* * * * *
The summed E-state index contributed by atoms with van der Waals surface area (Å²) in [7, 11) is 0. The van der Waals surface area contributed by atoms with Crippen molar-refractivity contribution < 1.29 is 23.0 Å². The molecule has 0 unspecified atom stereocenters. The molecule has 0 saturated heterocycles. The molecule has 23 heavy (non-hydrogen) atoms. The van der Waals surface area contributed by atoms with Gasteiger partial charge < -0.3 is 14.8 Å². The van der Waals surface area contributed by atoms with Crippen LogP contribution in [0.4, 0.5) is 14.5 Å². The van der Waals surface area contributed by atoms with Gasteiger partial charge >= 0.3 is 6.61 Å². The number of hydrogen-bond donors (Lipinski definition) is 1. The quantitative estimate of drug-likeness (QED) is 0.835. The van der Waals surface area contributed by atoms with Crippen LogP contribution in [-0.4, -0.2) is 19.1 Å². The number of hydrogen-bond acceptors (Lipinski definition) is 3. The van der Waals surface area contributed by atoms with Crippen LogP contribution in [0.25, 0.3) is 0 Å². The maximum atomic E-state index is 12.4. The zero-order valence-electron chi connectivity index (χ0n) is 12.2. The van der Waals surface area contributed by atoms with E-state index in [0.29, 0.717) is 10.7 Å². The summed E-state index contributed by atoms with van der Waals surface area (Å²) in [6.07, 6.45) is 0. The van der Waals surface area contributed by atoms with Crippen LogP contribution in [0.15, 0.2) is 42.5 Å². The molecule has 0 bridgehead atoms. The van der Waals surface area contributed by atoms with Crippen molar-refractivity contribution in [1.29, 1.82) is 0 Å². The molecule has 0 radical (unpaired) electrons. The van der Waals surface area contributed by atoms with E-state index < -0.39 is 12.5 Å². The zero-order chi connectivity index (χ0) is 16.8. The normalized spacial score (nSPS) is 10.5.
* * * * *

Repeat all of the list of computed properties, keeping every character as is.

The summed E-state index contributed by atoms with van der Waals surface area (Å²) in [7, 11) is 0. The van der Waals surface area contributed by atoms with Crippen molar-refractivity contribution < 1.29 is 23.0 Å². The molecule has 0 unspecified atom stereocenters. The molecule has 0 saturated heterocycles. The molecule has 23 heavy (non-hydrogen) atoms. The van der Waals surface area contributed by atoms with Gasteiger partial charge < -0.3 is 14.8 Å². The van der Waals surface area contributed by atoms with Crippen LogP contribution in [0.4, 0.5) is 14.5 Å². The van der Waals surface area contributed by atoms with Gasteiger partial charge >= 0.3 is 6.61 Å². The number of hydrogen-bond donors (Lipinski definition) is 1. The quantitative estimate of drug-likeness (QED) is 0.835. The van der Waals surface area contributed by atoms with Crippen LogP contribution in [-0.4, -0.2) is 19.1 Å². The number of hydrogen-bond acceptors (Lipinski definition) is 3. The van der Waals surface area contributed by atoms with Crippen LogP contribution in [0.25, 0.3) is 0 Å². The maximum atomic E-state index is 12.4. The zero-order valence-electron chi connectivity index (χ0n) is 12.2. The van der Waals surface area contributed by atoms with E-state index in [0.29, 0.717) is 10.7 Å². The summed E-state index contributed by atoms with van der Waals surface area (Å²) in [6.07, 6.45) is 0. The van der Waals surface area contributed by atoms with Crippen LogP contribution in [0.15, 0.2) is 42.5 Å². The molecule has 0 bridgehead atoms. The van der Waals surface area contributed by atoms with Crippen molar-refractivity contribution in [1.29, 1.82) is 0 Å². The molecule has 0 radical (unpaired) electrons. The van der Waals surface area contributed by atoms with E-state index < -0.39 is 12.5 Å². The zero-order chi connectivity index (χ0) is 16.8. The normalized spacial score (nSPS) is 10.5.